13. silkvg247

    The issue as I see it, is that the industry asks for prior experience in gaming, OR that they be a graduate. That means that genuinely talented folks who are in a different sector are overlooked.

    I think with programming you either have a natural knack / understanding of it as a whole, or you learn it from a book and trial and error. It’s the former that can really bolster your ranks, and I for one don’t think the industry they come from is paramount.

    Yet every single application I’ve looked at asks for things that I rank as somewhat irrelevant compared to an actual ability to program well.. prior experience? Erm not in programming games, but gaming experience combined with programming experience means that in my mind I have a damn solid idea of what it would entail. Grad? Nope, 33 and a big kid if it counts.

    TLDR: Hey gaming industries! Stop being so darned picky, an experienced programmer from a different sector would soon settle in and be productive, in fact I’d wager they’d be churning out quality code much faster than a grad who’s got a lot left to learn about programming in general.

    I keep thinking of starting my own indie game. Maybe I will. :)

    #13 3 years ago
  14. DrDamn

    Try to keep an eye on somewhere like here …—technical-support

    You’ve still got to demonstrate programming skills in the right areas though. Do something to distinguish yourself . How would an employer know you are any better than 30 other applicants with similar experience. Do your own indie game, or some sort of technical demonstration of the particular area you are interested in. Perhaps the easier way in for you is Tools programming as that may link in more directly to what you do now?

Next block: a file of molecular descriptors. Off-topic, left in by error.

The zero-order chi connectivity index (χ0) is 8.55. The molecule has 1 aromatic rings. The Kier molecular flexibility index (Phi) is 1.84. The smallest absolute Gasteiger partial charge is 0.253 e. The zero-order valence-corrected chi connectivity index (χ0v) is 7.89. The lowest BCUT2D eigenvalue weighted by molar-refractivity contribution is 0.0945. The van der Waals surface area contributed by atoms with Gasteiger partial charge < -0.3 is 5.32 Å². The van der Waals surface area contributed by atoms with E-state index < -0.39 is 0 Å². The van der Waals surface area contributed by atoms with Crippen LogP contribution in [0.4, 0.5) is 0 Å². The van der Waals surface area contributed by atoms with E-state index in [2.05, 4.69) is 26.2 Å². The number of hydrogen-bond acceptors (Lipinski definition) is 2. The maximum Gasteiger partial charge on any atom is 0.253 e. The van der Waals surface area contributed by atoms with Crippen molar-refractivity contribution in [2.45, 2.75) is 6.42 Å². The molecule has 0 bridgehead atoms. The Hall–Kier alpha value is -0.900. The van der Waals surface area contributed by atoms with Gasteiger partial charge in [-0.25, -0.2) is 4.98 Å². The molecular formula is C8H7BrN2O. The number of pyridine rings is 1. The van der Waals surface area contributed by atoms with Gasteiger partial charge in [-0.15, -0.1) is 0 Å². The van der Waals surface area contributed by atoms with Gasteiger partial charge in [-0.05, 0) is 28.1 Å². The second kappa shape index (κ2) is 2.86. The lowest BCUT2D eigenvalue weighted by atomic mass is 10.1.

#14 3 years ago
  15. silkvg247

    @14 by tools programming do you mean custom/user controls?

    Here’s the conundrum when we talk about demonstrating prgoramming skills. The industry expects a partially or fully written game to be demonstrated.

    For a graduate this is easier, he’s probably been on a course to do this exact thing and can pretty much use his course material, possibly extended upon to impress people more.

    For a full time worker in a different sector, hey, let’s use me as an example, we have no such material. I can tell you about dozens of very clever and intelligent programs I’ve written, how they predict patterns and give best answers when there’s hundreds of “right” answers, but trouble is, it’s not relevant.

    So for me to even be on equal grounds with a graduate, I have to spend all of my spare time, self teaching and creating my own game, with no guidance from anyone. This vs. the graduate who had the luxury of learning is as part of their “day job”, from a mentor.

    In otherwords it seems to be ten times harder for someone with 100 times more experience (in programming!) to even get a foot in the door.

    The ultimate irony here being that the people with programming experience as a whole, the people with programming in their blood, are the people who would give the most. Be they a graduate, a senior dev in the wrong industry, or some dude off the street who doesn’t even know he has the perfect aptitude to program well (by the way, I was the latter, 16 years ago – a young girl on the deli who somehow landed an interview and got the best results in an aptitude test that the company had ever seen).

    The other thing the games industry seems to be forgetting is that 30+ year olds never had gaming degree courses. They didn’t exist. So yes here we are, full time programmers, but wrong industry. A vast sea just waiting to be picked from. It would take mere weeks for us to be on par with others already in the industry, because the hard part is being a good programmer, period.

    Sometimes all people need is a chance.

    #15 3 years ago